AS THE WORLD TURNS News Weekly
, April 14, 2007
Love me, I celebrate diversity
In academe, the word "diversity" still functions as a rhetorical trump card, always uttered with the tonal implication that the speaker is taking some kind of brave moral stand.
But, these days, saying you support diversity has all the merit of standing up proudly, folding your arms on your chest, holding your head high, and saying, with a resolute air, "I don't know about you people, but I, for one, am opposed to terrorism."
The speaker usually casts his or her eyes about the room, looking for the person who is not humming and head-bobbing with enough enthusiasm.
One does not wish to oppose diversity, any more than one wants to have a nuanced conversation about paedophilia. To raise issues with diversity has become grossly déclassé. And that's the real source of its power.
It doesn't take much theoretical sophistication to recognise power. All you have to do is think about what you are afraid to say. What kind of questions must not be asked? What kind of projects must not be undertaken? Whose interest does that serve?
Maybe I am misreading some members of my profession. But when people who claim to be in favour of diversity actively help economically disadvantaged people of all colours; … when they support the constitutional rights of people who disagree with them on ideological grounds, or on matters of faith; then I will believe that they mean what they say about diversity.
Instead, what I see is that race has become a proxy for all the forms of diversity that elite institutions can't, or don't want to, include. But perhaps that is the real purpose of higher education as it is currently organised, or at least that is how it looks to growing numbers of excluded people.- from Thomas H. Benton, Chronicles of Higher Education (Washington DC), December 4, 2006. The original complete article may be found at: chronicle.com/jobs/news/2006/12/2006120401c/careers.htmlTeen faith brightens family ties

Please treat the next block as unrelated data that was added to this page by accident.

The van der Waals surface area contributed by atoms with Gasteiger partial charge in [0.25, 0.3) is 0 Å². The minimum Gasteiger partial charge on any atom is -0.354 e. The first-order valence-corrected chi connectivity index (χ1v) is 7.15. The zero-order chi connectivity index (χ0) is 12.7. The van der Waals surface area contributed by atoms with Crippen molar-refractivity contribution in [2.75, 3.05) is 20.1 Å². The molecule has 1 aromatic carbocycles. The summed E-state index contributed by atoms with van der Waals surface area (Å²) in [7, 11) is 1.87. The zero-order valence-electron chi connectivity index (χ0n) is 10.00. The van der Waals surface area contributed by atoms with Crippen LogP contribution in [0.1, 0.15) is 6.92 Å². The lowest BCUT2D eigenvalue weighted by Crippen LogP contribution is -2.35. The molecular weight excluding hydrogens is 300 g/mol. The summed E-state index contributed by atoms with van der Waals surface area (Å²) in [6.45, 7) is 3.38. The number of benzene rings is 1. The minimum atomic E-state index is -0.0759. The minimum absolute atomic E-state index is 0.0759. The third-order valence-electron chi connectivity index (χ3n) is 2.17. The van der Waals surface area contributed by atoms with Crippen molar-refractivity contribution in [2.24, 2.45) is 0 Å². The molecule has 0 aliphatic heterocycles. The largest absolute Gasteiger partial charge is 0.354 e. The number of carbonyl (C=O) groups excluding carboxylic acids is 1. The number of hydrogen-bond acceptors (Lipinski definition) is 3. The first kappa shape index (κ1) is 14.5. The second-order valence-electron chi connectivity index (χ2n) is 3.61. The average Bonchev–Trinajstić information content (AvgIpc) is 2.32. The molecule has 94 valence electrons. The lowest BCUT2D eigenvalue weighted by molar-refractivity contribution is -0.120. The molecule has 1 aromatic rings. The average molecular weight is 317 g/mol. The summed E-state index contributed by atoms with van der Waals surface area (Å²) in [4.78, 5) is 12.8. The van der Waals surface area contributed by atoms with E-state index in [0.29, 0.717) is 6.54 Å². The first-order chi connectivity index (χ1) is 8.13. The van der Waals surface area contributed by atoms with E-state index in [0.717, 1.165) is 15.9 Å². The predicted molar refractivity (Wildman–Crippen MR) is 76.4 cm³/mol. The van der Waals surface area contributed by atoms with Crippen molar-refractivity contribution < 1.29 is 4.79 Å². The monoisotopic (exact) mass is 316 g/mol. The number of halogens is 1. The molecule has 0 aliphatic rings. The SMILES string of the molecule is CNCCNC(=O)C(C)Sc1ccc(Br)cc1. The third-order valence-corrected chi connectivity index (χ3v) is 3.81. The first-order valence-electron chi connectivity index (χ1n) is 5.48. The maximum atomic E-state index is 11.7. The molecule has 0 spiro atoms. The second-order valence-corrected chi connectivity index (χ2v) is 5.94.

Both popular culture and its derivative, youth culture, tend to set adolescent children against the culture of parents.
Yet a new study on the role of faith in the family by two University of Texas sociologists suggests that teen religiosity can temper the subversive effects of pop culture by making teens consistently more satisfied with their families and their parents.
In their first set of tests, they found that teen religious saliency, which they measured with rankings of how important religion is to the respondents, was correlated with teens reporting better relationships with fathers and higher levels of satisfaction with their families.
More important, teens that said religion is important to them were more likely to indicate that their relations with their mothers and fathers improved and that their satisfaction with their families increased during the course of the study.
So teen religiosity not only contributes to better family dynamics, but also improves those dynamics over time.
In explaining their findings, the two researchers conclude:
"Adolescents for whom religion is important - and certainly among those for whom religion has grown in importance between study waves - are more likely to understand, think about, and act upon the implications of their religious commitments for family life."- extract from study by Mark D. Regnerus and Amy Burdette, "Religious change and adolescent family dynamics", The Sociological Quarterly, Vol. 47, No. 1, Winter 2006.Twenty years from barbarism
When it comes to rearing children, every society is only 20 years from barbarism. Twenty years is all we have to accomplish the task of civilizing the infants who are born into our midst each year. These savages know nothing of our language, our culture, our religion, our values, our customs or our interpersonal relations.
The infant is totally ignorant about communism, fascism, democracy, civil liberties, the rights of the minority as contrasted with the prerogatives of the majority, respect, decency, honesty, customs, conventions and manners. The barbarian must be tamed if civilization is to survive.- Dr Alberta Siegel (1931-2001), professor of psychology at Stanford University, quoted in the Stanford Observer, October 1973. Alberta Siegel was famed for her pioneering research on the effects of televised violence on children.